The thicker wire on top, with the little bubble coming out of the spiral, is the new 18g wire I picked up from online.  This is raw brass.  This means that it will tarnish (and/or patina); however, it can be polished…and polished, and polished.  The brass color won’t come off of it, because it’s solid to the core, not coated copper wire.  In recent years it has also become popular to wear antiqued metals, as well.  The ring which this piece is hanging out of is antiqued brass — sold that color.

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I’m thinking that the metal bead caps here are Vintaj nickel-free brass, or someone imitating them.

It’s interesting…at least two to three years ago, there was an upswing in the usage of nickel-free brass alloy.  This was mainly due to the Vintaj brand selling a lot of filigree-style components which could be bent and formed around other components.  An example can be seen to the right:

I used copper earwires because that’s what I could find, though find now that they set off the green of the large glass beads here nicely.

I didn’t take any photos of the insides of those new plier jaws…though I’m not certain it’s that important.  The things only cost $7, which could be why brass rubs off on them.  The insight I came to when I did push myself to work with this wire and the new set of flatnose pliers the other night, though, is that it’s very much a different process to use the materials than to pick out and buy materials.

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This is a more complete view of the first subject.  I need to figure out some way to put these on a stand so they don’t wobble when I photograph them.  D has suggested an eraser and some paperclips.  🙂

The piece on the left, above — the spiral with two loops — seems like it has a lot of possibilities, but I’m not entirely sure what they are, yet.  I’ll have to play with them some more, before I’ll be certain.  By the way — the spiral component on the far right, above, is the same design as the link in the center, but done in a finer gauge of Artistic Wire, not the 18g wire.  Here is a closeup of that one, seen face-on:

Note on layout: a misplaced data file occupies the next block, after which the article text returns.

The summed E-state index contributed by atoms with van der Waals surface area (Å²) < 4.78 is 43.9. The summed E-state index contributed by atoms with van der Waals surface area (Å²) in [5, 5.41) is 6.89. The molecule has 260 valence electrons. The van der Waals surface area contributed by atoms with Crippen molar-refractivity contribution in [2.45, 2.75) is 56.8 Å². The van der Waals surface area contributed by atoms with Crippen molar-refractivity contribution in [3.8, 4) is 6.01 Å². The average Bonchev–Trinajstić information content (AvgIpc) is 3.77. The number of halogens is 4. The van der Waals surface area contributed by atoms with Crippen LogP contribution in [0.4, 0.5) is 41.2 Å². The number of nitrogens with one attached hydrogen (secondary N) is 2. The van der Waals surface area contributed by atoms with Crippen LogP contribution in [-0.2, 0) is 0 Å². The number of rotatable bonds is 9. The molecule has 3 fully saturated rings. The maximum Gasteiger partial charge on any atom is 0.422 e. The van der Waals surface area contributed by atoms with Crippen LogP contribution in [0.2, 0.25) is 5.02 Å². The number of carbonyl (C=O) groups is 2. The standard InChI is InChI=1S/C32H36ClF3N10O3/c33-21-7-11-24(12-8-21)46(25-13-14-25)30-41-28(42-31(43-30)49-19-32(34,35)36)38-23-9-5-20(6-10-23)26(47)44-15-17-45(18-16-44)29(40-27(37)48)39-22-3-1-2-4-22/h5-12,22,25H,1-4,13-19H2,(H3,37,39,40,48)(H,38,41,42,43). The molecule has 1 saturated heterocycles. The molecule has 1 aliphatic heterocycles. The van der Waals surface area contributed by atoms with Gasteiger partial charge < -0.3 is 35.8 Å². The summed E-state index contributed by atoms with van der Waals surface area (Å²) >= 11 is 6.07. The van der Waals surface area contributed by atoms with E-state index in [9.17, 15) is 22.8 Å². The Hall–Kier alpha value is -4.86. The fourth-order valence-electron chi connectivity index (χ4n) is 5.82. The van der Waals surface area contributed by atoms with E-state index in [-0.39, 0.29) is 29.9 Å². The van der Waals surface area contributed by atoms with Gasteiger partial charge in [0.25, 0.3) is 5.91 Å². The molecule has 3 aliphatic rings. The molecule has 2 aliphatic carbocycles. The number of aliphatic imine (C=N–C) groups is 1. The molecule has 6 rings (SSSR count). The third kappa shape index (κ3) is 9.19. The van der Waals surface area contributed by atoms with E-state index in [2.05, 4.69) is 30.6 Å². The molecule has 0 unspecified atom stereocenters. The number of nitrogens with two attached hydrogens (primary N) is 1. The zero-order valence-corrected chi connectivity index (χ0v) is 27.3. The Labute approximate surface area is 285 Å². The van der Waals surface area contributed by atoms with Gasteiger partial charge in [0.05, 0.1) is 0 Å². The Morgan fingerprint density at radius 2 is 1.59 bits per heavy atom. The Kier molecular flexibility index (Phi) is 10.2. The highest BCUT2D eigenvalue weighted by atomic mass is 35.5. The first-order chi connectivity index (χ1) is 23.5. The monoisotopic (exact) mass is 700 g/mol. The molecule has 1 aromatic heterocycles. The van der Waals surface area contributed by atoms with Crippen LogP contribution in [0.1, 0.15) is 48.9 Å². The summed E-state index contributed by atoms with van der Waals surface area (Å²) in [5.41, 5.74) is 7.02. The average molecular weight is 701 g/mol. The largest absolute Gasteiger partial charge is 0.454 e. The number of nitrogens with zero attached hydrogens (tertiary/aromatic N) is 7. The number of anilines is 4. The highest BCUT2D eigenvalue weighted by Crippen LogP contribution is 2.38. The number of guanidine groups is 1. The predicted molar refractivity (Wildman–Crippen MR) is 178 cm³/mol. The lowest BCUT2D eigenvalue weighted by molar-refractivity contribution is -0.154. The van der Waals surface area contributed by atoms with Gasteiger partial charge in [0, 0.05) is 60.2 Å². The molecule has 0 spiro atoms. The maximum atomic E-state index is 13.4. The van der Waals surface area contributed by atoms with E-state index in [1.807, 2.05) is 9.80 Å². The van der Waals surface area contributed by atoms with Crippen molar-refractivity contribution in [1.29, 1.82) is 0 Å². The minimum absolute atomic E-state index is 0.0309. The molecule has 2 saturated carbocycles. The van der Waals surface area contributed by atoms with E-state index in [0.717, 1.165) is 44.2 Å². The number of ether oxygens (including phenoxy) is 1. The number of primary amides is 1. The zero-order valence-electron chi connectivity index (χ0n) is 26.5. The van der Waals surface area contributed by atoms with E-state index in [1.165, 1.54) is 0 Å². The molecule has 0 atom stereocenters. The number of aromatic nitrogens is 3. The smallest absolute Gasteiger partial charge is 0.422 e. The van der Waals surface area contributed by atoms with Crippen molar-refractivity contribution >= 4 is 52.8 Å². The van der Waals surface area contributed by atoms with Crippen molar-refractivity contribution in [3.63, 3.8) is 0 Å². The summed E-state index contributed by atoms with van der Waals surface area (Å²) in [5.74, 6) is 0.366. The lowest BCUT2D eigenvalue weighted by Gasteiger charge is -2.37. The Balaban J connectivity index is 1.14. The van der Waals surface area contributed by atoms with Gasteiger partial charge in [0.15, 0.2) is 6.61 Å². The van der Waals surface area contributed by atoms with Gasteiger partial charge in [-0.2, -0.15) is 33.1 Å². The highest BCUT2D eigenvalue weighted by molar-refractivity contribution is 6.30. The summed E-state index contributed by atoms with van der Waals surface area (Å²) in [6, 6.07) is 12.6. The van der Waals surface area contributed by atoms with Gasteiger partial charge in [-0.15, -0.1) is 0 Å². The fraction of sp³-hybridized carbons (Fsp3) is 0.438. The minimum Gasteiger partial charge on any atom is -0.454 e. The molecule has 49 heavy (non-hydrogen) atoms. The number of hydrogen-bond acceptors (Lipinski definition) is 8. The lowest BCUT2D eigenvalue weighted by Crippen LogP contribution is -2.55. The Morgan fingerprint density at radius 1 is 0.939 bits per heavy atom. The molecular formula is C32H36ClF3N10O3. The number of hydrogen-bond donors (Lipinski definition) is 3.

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this was just for fun:  that’s not 18g wire.

I’m wondering what I can do if I turn the “bubble” portion around so that it is perpendicular to the spiral, and then have a hidden link so that I could drop beads down, which would then appear to emerge from the spiral?  I’d have to do something about closing up that opening at top, but it’s an interesting possibility.

I should also note that I’m thinking about playing around with something I’ve seen called “Egyptian Spiral Chain.”  I’ve messed with it before, and it’s a very…kind of addictive pattern, just because the components form up very quickly, and the chain itself feels very solid and heavy once one starts to assemble it.  The major problem, I’ve seen through one of my classmates’ experiences, is the clasp:  The version she made was prone to loss.  I do, however, see an appropriate fix for this on the first page of Google Images.

The piece I was working on prior — the one with the macrame which I was scared of putting online?  I did take some pictures of it, seen below.  I also realized, though, that what I actually needed to do to photograph this was not to photograph myself wearing the neckpiece in the mirror, but to hold the camera up to face myself, and look at the viewfinder in the mirror.

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close up of focal

The main reason I even got the 18g wire is that I didn’t have any wire heavier than 20g in a yellow color (and yellow is significant to this design).  This meant that those rings which are holding onto the bells (which in turn hang off of the mother-of-pearl ring), are subject to deformity because they’re so thin.